Ruby is the language for Web 2.0.

Ruby is the language of Rails, which is only vaguely related to the blob of features that is attempting to be marketed as web 2.0.

Erlang does concurrency right.

Concurrency is a quality, not a brand per se.

JavaScript is for the web browser.

Along with Rails, I'd agree that languages which attach themselves to an environment that becomes ubiquitous will become important players. Yet, that just makes the question of prediction become even harder - now you must not only conjecture about the language, you also have to guess about what application will carry it along. And in those situations, the language is very much not a primary concern.

Python glues and binds everything etc.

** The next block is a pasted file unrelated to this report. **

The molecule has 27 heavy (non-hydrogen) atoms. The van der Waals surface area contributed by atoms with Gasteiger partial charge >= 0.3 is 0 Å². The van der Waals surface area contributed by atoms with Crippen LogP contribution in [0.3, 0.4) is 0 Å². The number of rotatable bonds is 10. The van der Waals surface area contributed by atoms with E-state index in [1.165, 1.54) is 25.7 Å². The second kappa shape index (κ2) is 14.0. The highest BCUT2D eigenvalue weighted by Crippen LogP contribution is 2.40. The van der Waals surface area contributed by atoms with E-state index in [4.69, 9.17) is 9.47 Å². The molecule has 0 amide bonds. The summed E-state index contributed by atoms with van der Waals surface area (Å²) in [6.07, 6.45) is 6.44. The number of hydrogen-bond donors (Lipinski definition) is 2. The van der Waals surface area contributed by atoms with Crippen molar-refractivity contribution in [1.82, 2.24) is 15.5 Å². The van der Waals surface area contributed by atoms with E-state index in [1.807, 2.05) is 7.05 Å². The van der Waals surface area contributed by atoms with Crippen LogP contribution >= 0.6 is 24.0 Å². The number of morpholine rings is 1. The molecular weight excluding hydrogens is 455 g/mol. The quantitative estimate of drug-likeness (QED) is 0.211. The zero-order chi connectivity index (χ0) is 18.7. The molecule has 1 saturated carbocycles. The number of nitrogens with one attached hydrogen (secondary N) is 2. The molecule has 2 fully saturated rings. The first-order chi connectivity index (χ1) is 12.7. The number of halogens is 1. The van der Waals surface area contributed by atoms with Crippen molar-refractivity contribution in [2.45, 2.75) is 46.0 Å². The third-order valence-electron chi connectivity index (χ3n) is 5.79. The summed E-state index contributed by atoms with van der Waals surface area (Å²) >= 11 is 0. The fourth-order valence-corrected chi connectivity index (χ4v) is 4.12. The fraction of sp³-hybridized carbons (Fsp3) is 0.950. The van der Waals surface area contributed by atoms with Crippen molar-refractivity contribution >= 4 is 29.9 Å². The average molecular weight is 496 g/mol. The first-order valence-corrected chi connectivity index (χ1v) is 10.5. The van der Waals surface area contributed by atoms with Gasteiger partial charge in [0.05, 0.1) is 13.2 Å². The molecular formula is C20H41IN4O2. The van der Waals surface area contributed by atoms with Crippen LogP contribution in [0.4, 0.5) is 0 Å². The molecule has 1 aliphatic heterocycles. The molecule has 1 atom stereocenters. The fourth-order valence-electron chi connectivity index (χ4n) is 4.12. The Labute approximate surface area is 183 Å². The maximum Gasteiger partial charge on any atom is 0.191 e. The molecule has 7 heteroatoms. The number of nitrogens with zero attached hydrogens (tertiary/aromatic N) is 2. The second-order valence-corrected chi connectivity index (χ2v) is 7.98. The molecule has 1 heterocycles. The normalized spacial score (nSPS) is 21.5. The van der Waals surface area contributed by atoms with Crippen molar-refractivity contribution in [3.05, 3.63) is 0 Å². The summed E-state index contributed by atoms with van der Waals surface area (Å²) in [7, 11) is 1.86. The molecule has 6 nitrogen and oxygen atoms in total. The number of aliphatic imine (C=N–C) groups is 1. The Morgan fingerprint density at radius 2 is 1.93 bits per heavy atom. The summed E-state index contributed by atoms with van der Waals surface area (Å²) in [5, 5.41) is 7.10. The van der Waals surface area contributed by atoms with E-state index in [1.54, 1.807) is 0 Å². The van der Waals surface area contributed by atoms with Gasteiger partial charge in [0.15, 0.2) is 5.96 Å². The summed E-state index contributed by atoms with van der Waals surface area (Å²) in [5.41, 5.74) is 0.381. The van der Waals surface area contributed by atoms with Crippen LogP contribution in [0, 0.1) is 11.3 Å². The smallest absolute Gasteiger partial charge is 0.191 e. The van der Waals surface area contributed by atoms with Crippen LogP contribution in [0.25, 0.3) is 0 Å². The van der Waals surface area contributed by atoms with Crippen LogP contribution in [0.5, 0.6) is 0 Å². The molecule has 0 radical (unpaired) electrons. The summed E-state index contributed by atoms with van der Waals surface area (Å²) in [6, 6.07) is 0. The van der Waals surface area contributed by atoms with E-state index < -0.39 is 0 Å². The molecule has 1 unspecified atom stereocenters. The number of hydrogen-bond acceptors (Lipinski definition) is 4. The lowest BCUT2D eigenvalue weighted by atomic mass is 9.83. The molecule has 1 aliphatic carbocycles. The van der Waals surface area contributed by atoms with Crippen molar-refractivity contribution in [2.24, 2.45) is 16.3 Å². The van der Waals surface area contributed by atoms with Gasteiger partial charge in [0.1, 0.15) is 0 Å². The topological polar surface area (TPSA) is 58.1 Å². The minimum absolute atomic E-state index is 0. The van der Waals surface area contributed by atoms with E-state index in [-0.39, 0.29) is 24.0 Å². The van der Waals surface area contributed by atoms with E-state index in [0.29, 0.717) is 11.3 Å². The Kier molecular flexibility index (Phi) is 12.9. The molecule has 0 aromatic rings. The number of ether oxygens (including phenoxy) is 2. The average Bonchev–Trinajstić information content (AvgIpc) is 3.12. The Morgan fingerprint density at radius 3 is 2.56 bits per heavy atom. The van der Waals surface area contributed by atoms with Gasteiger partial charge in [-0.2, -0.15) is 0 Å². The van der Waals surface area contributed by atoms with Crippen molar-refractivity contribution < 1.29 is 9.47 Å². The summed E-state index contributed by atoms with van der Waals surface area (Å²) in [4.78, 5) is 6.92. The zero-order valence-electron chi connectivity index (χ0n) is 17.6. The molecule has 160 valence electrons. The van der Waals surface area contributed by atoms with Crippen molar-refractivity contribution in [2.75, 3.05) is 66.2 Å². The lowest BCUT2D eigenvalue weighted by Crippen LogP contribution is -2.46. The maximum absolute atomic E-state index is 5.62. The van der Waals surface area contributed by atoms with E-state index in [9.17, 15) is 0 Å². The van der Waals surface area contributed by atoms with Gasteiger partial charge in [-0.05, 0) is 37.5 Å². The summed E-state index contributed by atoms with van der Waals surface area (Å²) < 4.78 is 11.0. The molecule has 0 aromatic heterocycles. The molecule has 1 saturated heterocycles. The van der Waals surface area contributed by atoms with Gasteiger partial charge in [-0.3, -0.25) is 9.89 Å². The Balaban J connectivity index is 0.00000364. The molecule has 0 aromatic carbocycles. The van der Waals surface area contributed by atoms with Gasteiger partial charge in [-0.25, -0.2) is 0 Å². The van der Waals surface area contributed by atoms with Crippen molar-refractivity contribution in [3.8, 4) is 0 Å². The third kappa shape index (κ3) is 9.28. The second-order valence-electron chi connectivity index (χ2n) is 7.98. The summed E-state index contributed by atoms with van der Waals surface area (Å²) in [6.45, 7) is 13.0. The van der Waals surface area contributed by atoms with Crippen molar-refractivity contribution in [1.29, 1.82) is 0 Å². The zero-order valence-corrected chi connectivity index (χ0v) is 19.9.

Also a quality. But I'd prefer to say that Python is a better Perl. :-)

In our beloved IT trash world of hope, hype and hystery this doesn't make a difference.

IT is reactive in terms of programming languages. If it was up to IT, we'd still be using Fortran and Cobol - they are not really keen on change.

Anyhow, I think Scala and F# are the two languages that stand the best chance of becoming relevant on a larger scale (though I just rattled off the fact that their barrier to entry is smaller given their use of existing VMs). The reasons they will gain traction is listed in a number of other places. I don't think that either will become the next Java or C++. But the question was in relation to Erlang - which by market share is still dwarfed by mainstream languages including Python, Ruby, and Perl, which in turn are dwarfed by C, Java, etc...

The obvious answer...

What languages are we discussing now?